Although really, it's not much of a choice. Reclusive creepy stalker or limp token hero with spammy hair? (Although all power to the man - he does a good job of belting out a ballad with a noose slowly tightening round his throat.)

Minnie Driver shines as diva La Carlotta

But if we're handing out prizes for acting then all the accolades have to go to Minnie Driver, as über diva La Carlotta. Yes, they may have dubbed her singing voice, but she still shines like a true star and steals every scene she appears in. And then there's Miranda Richardson, as the sinister Madame Giry (question: why, when everyone (apart from La Carlotta) is supposed to be French, does only Madame Giry have a accent?) and the lovely Simon Callow as the unfortunately owner of the haunted theatre. And Jennifer Ellison, who actually is fairly sweet.

But all this criticism doesn't mean that Andrew Lloyd Webber's Phantom of the Opera isn't wildly entertaining. The settings and costumes are gorgeously sumptuous and some of the set pieces are fantastic: 'Prima Donna' is marvellous, the mock Mozart sex romp is an absolute joy and the graveyard scene looks great, featuring some cool Tim Burtonesque tombs in snow and a truly appalling, cack-handed sword fight. (Although I still don't see the point of 'Wishing You Were Somehow Here Again'. Stupid song.) All in all, there's never a dull moment (except possibly barfsome ballad 'All I Ask Of You', but you do get a particularly funny Phantom moment at the end) and, of course, the music is just fab.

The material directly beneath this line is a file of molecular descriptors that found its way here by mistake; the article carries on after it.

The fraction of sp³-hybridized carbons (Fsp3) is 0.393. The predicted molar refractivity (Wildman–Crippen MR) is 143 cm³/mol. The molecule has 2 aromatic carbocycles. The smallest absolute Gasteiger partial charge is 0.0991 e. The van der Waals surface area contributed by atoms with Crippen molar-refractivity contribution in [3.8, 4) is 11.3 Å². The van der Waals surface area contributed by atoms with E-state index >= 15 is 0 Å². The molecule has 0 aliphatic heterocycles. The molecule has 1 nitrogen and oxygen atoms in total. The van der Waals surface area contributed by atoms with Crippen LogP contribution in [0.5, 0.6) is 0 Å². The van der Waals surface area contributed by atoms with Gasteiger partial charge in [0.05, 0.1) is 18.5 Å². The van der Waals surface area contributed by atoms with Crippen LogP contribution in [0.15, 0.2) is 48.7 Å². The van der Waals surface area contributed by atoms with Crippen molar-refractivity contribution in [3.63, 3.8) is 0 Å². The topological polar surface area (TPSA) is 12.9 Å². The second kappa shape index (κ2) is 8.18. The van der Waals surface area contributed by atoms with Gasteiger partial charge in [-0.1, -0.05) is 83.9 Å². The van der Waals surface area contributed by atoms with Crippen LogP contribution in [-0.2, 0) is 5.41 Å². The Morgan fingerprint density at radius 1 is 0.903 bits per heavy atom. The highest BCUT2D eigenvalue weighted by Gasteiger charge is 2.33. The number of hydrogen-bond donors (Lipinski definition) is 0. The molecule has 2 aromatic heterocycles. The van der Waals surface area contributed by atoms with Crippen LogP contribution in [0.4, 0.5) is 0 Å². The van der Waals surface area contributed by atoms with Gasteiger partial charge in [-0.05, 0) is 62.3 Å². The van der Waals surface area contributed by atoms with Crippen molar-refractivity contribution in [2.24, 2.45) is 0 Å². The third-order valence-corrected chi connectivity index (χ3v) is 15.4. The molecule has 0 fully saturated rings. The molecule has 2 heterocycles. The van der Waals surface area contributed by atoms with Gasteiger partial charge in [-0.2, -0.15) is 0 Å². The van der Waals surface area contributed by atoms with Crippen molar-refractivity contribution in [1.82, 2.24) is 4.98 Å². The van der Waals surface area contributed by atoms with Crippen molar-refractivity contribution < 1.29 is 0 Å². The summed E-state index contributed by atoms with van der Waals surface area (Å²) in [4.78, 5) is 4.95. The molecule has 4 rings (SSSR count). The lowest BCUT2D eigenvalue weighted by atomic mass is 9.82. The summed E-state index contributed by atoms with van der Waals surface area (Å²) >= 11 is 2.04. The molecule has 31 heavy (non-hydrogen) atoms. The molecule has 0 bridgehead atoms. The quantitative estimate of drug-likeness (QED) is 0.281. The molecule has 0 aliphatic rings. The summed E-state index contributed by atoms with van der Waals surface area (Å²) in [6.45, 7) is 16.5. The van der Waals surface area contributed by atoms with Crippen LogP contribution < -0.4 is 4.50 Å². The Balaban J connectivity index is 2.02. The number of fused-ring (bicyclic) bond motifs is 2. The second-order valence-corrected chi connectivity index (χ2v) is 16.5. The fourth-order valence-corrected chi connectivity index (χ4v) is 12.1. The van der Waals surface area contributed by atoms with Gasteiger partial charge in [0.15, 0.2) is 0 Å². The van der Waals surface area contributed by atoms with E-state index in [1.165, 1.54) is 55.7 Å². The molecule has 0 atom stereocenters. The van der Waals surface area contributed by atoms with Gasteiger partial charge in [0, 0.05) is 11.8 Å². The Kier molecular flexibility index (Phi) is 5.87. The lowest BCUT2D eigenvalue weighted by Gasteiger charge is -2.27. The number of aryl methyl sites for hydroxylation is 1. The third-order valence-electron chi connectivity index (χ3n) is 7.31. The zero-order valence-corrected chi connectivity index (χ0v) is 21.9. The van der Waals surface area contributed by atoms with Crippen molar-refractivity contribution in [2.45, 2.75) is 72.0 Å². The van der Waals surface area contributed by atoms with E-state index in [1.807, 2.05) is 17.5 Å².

Cuz it's awfully easy to knock ol' Lord LW, isn't it, with his faux classical pretensions and enormous popularity with the uncultured masses? But you only have to sit through a few non-ALW musicals (a prime example being the lamentable Jekyll and Hyde) to realise that the ability to write insanely catchy tunes that are instantly accessible to all is not a talent to be dismissed lightly. I defy you to see this film and not come out humming the title track.

Oh, and I also defy you to see this film and not giggle. Laugh? I almost broke into spontaneous song...